It was a very regular work day when it happened. I came to work as usual, sat on my desk, and fired up my desktop computer. I was working on a few graphics for a little event I was planning for my team; someone was celebrating her birthday and I was in charge of all the buntings and niceties we were planning to surprise her with. I launched the Photoshop CS4 installed on my computer and remembered that I had a few more fonts to install which I downloaded the other day. I proceeded to unzip the font folder, dragged the file into the Fonts folder on Drive C:, and waited a few seconds. Alas, I was welcomed with something that went like, “Cannot install XYZ.ttf. The file ‘XYZ.ttf’ does not appear to be a valid font.”
After checking if the file download was broken (it wasn’t) and trying out several other workarounds to carry out the installation, I came to the conclusion that I was stripped off of my administrative privileges on my own work computer.
It has happened to many employees before. In a quest to improve security, IT admins tend to remove administrator rights for endpoint devices like desktop computers and laptops. This kind of move, of course, makes local users (employees) suffer for several reasons.
I don’t want to call on IT staff every time I need to install software.
It is plain inefficient and frustrating. There was one time when I needed to have my Adobe Flash player updated to play a something I needed for my workflow, but I couldn’t, just because I don’t have the privileges to do so. Same thing happened when we made the switch to a RingCentral phone system – I wasn’t able to use the service on my desktop right away because I had to get in touch with the IT department to have the Call Controller installed. Now I don’t have my own phone unit in the office (hence, the need for RingCentral), and it was such a pity that the time I should have spent working was instead spent on the unnecessary task of walking down two floors just to reach the IT personnel. Creating an email ticket for my issue was out of the question as it would take those weeks to resolve such problems coursed through emails. What a waste of time!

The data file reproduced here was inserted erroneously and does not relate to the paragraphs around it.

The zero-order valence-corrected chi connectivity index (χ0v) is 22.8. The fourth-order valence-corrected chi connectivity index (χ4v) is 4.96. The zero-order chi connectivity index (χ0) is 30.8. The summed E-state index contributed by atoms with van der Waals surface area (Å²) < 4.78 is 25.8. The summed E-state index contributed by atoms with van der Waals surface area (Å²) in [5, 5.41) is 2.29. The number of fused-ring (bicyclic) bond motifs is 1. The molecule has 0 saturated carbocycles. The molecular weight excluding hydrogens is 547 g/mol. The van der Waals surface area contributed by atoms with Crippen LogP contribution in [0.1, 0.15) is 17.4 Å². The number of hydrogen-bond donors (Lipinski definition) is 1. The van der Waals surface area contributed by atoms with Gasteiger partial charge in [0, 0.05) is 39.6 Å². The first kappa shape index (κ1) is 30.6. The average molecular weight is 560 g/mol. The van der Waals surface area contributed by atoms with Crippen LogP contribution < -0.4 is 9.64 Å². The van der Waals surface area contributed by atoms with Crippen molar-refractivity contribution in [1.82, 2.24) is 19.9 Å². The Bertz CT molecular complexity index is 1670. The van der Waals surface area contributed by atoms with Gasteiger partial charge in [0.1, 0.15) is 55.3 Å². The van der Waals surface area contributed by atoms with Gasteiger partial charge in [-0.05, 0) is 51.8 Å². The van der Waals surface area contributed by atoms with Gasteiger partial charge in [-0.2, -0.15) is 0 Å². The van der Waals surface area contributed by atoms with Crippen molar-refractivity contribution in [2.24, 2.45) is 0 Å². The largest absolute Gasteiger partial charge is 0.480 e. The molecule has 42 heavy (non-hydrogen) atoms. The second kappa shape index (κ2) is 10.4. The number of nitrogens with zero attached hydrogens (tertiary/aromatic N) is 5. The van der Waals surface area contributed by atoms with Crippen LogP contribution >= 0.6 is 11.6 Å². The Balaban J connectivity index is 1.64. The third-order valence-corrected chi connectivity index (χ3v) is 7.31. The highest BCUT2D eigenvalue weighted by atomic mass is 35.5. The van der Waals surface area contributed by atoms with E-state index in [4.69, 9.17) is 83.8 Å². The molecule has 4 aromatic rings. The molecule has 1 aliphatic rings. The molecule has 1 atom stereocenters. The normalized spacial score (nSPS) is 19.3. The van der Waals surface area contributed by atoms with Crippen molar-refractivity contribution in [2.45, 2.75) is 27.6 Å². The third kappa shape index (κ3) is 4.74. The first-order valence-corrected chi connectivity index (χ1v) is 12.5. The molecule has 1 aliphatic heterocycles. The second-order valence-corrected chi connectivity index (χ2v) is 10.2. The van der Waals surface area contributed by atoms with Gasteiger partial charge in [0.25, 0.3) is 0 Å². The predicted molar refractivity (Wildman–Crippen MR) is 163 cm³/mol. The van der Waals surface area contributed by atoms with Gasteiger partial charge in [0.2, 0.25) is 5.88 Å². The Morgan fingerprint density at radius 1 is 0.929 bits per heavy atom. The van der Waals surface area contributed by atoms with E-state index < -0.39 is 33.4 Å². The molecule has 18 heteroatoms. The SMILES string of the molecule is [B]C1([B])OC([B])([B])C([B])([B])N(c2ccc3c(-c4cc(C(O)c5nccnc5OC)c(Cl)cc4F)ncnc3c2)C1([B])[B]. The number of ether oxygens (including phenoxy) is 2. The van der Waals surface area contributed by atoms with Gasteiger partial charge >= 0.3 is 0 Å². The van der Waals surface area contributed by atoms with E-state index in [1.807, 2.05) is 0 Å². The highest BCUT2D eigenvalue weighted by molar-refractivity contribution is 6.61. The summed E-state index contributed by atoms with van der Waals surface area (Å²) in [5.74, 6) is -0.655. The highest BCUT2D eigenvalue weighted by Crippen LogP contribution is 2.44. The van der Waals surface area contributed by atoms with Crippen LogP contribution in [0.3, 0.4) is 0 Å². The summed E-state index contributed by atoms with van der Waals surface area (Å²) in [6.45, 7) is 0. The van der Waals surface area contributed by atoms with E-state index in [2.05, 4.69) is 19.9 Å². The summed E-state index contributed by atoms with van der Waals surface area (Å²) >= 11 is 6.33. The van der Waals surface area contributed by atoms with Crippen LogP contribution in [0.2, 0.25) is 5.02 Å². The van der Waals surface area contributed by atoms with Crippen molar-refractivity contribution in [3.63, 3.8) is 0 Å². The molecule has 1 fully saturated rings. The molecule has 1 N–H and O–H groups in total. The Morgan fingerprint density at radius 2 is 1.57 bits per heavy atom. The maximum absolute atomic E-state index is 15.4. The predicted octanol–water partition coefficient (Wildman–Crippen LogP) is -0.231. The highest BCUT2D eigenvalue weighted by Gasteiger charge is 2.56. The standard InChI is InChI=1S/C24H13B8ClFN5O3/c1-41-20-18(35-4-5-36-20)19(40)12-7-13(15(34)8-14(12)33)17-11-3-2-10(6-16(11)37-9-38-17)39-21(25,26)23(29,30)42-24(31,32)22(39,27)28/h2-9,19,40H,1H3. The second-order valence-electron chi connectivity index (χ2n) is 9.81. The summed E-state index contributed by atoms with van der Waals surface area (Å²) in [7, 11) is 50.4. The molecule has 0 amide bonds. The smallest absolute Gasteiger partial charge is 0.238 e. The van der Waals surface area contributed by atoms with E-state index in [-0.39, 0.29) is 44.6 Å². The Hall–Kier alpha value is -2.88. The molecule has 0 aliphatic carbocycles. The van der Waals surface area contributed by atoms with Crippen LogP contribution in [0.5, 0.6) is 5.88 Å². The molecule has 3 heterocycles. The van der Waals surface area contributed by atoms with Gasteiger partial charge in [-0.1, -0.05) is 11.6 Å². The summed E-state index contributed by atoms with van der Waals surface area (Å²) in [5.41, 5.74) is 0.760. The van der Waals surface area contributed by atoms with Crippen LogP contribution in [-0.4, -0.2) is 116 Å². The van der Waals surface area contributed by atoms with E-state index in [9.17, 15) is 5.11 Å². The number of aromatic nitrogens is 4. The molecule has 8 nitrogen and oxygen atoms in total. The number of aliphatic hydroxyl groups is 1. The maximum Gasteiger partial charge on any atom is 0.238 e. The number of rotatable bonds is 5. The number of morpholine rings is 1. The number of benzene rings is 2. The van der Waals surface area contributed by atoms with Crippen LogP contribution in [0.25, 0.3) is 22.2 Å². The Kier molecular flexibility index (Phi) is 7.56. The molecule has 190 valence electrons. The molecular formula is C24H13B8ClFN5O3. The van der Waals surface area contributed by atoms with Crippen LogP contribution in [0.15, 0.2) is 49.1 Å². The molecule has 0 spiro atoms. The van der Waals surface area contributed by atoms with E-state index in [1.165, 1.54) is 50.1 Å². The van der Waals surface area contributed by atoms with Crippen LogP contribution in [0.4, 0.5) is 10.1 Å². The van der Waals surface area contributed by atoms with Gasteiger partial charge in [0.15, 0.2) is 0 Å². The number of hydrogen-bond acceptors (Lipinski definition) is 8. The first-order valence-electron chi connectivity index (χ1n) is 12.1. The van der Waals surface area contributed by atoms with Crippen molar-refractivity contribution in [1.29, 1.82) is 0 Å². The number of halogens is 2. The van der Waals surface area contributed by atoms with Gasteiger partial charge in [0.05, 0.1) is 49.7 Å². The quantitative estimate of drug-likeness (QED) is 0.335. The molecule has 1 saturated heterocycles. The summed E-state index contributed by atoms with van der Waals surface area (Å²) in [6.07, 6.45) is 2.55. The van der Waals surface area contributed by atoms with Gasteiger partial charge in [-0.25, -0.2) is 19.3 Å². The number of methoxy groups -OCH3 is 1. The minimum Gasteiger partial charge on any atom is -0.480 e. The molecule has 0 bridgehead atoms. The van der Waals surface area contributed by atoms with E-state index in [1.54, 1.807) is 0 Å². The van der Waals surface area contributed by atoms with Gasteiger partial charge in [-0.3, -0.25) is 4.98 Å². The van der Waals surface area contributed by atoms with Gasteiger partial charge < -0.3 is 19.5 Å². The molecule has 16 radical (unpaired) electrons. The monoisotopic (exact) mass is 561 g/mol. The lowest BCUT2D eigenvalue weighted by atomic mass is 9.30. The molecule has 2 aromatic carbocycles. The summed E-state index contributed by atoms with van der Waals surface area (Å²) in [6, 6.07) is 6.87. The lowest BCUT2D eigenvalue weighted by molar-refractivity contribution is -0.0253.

The business environment I thrive in involves only a few computer privileges.
I remember my superior reminding me the day before to leave my computer turned on before I leave. Of course I obeyed him, believing that there was just new software or some configurations that needed to be modified. But I never thought it was going to be about the user privileges on my computer (I’m now hell bent on proving that he had a hand on this). Now, I do understand that minimal privileges are enough for me to complete my job scope, but I believe that the same goes for my superiors and the rest of the people here in the office (I belong to a team which only needs a working internet connection, a browser for research, Microsoft Word, and Microsoft Excel). Plus, if they’re going to limit privileges, they should do it in every computer, not just for a select few. I don’t want to be in a workplace where I get to see someone play Minecraft all day while I stare at my Word docs all day. That’s just plain injustice.
If it was a part of the so-called ‘growing pains’ this company is having, then maybe I should brace myself for more. I won’t be surprised if one day I wake up and find that I don’t have Internet access in this cube anymore. To me, the amount of administrative rights I have is paramount to how much I am valued as an employee, and how much the company values the work that I do for it. Undermining my ability to control what I do to my computer speaks a lot about how this company places its trust and respect upon its employees.